What it takes to win cup Fashions on the Field
BUNNINGS gutter guard made into millinery, a $10 vintage velvet dress and strict adherence to winter fashion criteria have helped racing-elite Cheryl-Lee Bassett to fashionable success.
The Rosewood mum of four has been competing in fashions on the field across Queensland, NSW and Victoria for seven years, during which time she has witnessed the competition at Ipswich Cup heat up.
Ms Bassett has a knack of making stand-out racing outfits from locally sourced materials and being resourceful with vintage finds.
She said a winning outfit didn't have to be expensive, her first-place ensemble in the vintage section at the 2016 150-year anniversary Ipswich Cup featured Bunnings gutter guard.
"My outfit was made by local lady Danielle Shaw from Dkay Designs at Leichhardt and Caren Lee Millinery made my millinery from gutter guard from Bunnings," she said.
"It's still is my favourite outfit to date along with a few others."
Ms Bassett said points were awarded for styling, attention to detail, individuality and following criteria closely.
"I have won an all-expenses paid trip to Melbourne wearing a $10 vintage velvet dress I picked up at an op shop in Brisbane St," Ms Bassett said.
"It's not what you spend or how much it cost that's important, it's how you style your outfit to make it complete.
"Most of my outfits from the last three years my mum, Maria, has made. I always have a few extra back up outfits as I can be very fussy with my styling and if I don't like it, I simply don't wear it. I wouldn't want to be uncomfortable.
"She makes me some incredible dresses. I always let her know what I want, starting with my fabric from Spotlight, choosing the colours and going from there."
Experienced fashionistas and new-comers will take to the stage between races on June 15 to compete in three categories.
Ipswich Cup fashions on the field has a strong influence on Ms Bassett's fashionable history.
"My first competition was at Ipswich Cup wearing a lace dress from Elly Rea fashion in Rosewood and my millinery was from local milliner Sandra-Ann from Woodend," she said.
"I entered with no idea about the dress code but I gave it a go. I never placed that day but that didn't stop me from re-entering.
"I have loved the world of fashion and styling ever since.
"I like attending Ipswich Cup as I'm a local. I enjoy not only a child-free day but a chance to glam up and a day out with friends. I enter a range of categories including family sections with the kids.
"They also love attending and I think it's the only day they act like the perfect children.
"With lots of placing and amazing prizes and opportunities along the way, meeting some incredible people who are now lifetime friends is really enjoyable."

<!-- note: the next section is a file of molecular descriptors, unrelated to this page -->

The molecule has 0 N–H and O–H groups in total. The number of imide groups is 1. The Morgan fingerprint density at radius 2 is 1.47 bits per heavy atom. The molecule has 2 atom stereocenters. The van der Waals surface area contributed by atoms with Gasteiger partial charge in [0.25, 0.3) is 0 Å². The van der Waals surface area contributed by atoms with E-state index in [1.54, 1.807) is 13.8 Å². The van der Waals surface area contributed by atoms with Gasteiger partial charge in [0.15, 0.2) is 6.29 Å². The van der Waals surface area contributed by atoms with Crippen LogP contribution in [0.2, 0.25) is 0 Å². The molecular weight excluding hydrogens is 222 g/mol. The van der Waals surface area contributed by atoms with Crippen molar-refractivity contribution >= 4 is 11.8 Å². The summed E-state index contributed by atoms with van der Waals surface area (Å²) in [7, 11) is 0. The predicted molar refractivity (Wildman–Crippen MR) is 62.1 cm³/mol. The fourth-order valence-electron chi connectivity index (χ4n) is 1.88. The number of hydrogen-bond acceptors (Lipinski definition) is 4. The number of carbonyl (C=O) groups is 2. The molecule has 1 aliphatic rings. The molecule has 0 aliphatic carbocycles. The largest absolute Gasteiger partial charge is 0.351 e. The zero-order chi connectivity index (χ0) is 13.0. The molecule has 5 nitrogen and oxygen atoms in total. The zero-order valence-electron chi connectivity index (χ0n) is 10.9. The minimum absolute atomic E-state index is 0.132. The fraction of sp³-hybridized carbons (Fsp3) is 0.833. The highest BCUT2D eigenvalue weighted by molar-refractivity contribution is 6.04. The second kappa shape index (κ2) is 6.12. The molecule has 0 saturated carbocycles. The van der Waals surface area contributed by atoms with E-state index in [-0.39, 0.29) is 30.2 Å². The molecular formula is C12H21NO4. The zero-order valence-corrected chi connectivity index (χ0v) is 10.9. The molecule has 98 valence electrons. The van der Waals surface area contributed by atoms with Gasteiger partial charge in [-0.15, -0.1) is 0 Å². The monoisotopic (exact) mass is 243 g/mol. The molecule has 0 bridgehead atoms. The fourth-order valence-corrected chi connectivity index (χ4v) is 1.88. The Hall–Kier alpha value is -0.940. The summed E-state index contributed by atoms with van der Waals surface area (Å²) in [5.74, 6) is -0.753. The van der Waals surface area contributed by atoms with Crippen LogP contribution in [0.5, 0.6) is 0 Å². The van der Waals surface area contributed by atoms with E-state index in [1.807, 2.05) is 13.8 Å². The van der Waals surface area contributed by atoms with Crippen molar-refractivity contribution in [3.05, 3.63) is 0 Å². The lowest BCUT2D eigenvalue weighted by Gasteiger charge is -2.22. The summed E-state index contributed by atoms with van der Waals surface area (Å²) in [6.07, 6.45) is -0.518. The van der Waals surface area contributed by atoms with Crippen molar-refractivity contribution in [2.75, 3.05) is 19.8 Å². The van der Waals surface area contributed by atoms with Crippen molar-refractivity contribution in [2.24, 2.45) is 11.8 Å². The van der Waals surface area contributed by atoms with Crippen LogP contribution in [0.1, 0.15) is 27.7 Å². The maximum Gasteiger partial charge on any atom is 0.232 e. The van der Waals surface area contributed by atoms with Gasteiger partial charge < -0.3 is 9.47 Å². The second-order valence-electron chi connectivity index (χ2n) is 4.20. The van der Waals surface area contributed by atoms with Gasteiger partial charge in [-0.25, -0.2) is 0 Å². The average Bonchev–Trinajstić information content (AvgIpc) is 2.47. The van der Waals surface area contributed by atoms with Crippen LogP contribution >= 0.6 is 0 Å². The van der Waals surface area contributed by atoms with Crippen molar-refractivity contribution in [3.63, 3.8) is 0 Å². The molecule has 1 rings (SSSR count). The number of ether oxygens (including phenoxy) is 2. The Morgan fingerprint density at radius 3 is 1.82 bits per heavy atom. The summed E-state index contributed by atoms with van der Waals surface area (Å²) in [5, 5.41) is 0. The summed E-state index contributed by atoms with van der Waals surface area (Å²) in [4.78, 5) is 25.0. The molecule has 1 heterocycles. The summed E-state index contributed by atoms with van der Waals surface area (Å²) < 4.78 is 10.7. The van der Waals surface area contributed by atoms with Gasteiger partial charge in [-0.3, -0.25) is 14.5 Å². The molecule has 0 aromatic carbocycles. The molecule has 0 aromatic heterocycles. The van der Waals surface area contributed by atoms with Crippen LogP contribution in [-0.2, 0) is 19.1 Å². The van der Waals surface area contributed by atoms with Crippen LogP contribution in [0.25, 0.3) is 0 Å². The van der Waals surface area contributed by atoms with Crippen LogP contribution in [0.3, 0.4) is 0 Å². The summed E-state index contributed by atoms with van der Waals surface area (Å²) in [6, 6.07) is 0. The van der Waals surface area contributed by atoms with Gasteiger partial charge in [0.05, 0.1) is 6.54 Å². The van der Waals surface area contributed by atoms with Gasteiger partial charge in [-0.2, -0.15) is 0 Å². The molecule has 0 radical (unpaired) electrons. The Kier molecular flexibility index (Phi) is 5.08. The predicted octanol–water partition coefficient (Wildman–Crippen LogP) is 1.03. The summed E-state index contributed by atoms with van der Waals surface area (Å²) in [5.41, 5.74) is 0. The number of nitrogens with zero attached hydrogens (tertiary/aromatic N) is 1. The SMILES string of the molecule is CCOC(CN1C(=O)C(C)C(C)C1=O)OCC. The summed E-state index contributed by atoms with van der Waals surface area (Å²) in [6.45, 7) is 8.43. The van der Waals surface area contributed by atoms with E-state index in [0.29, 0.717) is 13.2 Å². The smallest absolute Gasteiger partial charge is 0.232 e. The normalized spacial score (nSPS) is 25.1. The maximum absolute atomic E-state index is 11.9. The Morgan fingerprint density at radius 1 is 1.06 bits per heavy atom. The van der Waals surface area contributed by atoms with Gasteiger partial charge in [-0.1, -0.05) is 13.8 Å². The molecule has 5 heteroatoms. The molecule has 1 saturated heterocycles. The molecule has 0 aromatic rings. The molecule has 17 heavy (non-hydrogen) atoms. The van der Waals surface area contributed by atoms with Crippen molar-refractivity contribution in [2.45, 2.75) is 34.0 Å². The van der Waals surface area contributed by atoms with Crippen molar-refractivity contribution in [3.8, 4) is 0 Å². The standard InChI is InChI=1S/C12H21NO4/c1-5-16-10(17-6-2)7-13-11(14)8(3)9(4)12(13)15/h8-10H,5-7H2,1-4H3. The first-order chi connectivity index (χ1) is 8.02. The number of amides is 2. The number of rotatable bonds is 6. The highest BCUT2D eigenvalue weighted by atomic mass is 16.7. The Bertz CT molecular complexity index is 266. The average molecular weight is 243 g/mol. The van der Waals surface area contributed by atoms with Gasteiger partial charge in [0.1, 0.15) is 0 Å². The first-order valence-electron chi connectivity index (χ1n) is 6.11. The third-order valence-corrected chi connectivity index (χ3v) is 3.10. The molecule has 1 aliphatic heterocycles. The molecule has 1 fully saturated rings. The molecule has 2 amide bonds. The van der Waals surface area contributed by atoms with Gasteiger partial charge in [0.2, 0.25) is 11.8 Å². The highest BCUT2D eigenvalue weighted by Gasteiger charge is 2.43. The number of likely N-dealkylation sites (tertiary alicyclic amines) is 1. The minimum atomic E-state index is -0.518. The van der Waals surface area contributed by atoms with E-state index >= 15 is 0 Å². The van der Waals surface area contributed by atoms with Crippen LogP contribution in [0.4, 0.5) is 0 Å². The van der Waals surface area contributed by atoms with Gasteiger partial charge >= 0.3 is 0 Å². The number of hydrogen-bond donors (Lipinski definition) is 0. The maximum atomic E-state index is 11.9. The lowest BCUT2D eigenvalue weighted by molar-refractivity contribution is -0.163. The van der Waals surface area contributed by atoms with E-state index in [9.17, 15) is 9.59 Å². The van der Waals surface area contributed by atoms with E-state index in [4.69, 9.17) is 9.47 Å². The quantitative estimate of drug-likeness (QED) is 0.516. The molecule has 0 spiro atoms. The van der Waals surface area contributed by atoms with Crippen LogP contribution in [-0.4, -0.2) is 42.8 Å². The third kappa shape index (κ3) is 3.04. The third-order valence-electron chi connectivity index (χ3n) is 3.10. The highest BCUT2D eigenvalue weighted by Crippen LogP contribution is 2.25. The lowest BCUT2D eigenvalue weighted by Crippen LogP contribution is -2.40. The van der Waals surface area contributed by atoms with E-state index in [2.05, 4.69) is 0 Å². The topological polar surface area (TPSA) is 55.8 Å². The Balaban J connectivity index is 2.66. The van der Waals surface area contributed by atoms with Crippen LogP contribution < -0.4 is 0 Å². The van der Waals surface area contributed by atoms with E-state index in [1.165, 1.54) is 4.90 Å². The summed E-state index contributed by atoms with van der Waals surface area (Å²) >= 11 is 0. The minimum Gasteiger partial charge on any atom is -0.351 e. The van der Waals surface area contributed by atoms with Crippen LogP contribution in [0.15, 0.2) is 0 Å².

She said her advice for first-time entrants was to stick to winter criteria.
"Ladies' dresses should be below the knee and being winter, gloves, furs, heavier fabrics, enclosed shoes, stockings and a fascinator are must accessories," she said.
"My top tips for winter racing fashion are hair and makeup should be neatly styled, wear what you feel comfortable in and wear your new heels a few times before the day to avoid sore feet.
"For men, choose a clean, crisp suit and be well groomed with a tie or bowtie, hat, gloves and don't forget your punting book - men can accessorise too."
Winter racing fashion criteria is no passing trend
JUDGES look for the finishing winter touches for a classic racewear look - stockings and gloves are favoured, as are closed toe and heel shoes.
Autumn and winter millinery should be made from felt or leather. Straw or sinamay millinery is not appropriate for autumn winter racing.
Skirt, dress or trouser hemlines should fall below the knee.
Bare shoulders, backs, midriffs or cut-outs are not appropriate.
Primary materials for autumn winter include wool, leather, heavy drill, brocade and the occasional splash of fur.
Colour palettes are kept classic with maroon, navy, emerald green, black or grey and complimented with cream or white then finished with a metallic like clean gold or rose gold.
Ipswich Cup fashions on the field:
THE fashions on the field event is a highlight for those attending and this year organisers are embracing the tradition of what the Ipswich Cup means - fashionable yet fun.
Consider the style and originality of the outfit, dressing to race day standards, attention to detail with accessories, shoes, bag and millinery suitable for winter races, grooming and deportment, no midriffs, playsuits or cut outs and no fancy dress.
Judging categories include most fashionable female, best dressed male and finest couple.